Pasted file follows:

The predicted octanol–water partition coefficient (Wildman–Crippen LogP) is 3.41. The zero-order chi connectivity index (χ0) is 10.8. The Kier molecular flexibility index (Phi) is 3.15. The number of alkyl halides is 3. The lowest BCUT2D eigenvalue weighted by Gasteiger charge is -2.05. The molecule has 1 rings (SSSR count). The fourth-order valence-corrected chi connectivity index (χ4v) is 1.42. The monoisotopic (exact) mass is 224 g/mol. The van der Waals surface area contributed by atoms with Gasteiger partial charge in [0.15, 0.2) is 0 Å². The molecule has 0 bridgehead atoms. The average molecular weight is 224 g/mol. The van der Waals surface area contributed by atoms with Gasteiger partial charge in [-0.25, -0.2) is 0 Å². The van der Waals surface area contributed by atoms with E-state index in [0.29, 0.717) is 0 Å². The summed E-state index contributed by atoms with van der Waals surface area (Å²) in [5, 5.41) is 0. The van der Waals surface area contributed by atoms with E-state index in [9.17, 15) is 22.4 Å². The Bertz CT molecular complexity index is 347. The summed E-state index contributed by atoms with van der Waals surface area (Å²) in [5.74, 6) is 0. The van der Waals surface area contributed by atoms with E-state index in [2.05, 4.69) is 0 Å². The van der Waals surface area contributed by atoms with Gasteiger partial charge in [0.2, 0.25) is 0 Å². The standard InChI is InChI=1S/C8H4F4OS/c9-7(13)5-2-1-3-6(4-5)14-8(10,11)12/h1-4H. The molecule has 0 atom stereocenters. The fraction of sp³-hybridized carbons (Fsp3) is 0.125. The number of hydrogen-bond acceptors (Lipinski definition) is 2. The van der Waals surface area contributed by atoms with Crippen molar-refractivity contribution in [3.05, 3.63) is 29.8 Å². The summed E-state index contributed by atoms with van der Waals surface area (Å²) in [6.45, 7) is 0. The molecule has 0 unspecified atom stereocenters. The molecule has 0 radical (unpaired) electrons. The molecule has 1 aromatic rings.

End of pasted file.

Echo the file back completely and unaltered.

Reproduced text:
The predicted octanol–water partition coefficient (Wildman–Crippen LogP) is 3.41. The zero-order chi connectivity index (χ0) is 10.8. The Kier molecular flexibility index (Phi) is 3.15. The number of alkyl halides is 3. The lowest BCUT2D eigenvalue weighted by Gasteiger charge is -2.05. The molecule has 1 rings (SSSR count). The fourth-order valence-corrected chi connectivity index (χ4v) is 1.42. The monoisotopic (exact) mass is 224 g/mol. The van der Waals surface area contributed by atoms with Gasteiger partial charge in [0.15, 0.2) is 0 Å². The molecule has 0 bridgehead atoms. The average molecular weight is 224 g/mol. The van der Waals surface area contributed by atoms with Gasteiger partial charge in [-0.25, -0.2) is 0 Å². The van der Waals surface area contributed by atoms with E-state index in [0.29, 0.717) is 0 Å². The summed E-state index contributed by atoms with van der Waals surface area (Å²) in [5, 5.41) is 0. The van der Waals surface area contributed by atoms with E-state index in [9.17, 15) is 22.4 Å². The Bertz CT molecular complexity index is 347. The summed E-state index contributed by atoms with van der Waals surface area (Å²) in [5.74, 6) is 0. The van der Waals surface area contributed by atoms with E-state index in [2.05, 4.69) is 0 Å². The van der Waals surface area contributed by atoms with Gasteiger partial charge in [0.2, 0.25) is 0 Å². The standard InChI is InChI=1S/C8H4F4OS/c9-7(13)5-2-1-3-6(4-5)14-8(10,11)12/h1-4H. The molecule has 0 atom stereocenters. The fraction of sp³-hybridized carbons (Fsp3) is 0.125. The number of hydrogen-bond acceptors (Lipinski definition) is 2. The van der Waals surface area contributed by atoms with Crippen molar-refractivity contribution in [3.05, 3.63) is 29.8 Å². The summed E-state index contributed by atoms with van der Waals surface area (Å²) in [6.45, 7) is 0. The molecule has 0 unspecified atom stereocenters. The molecule has 0 radical (unpaired) electrons. The molecule has 1 aromatic rings.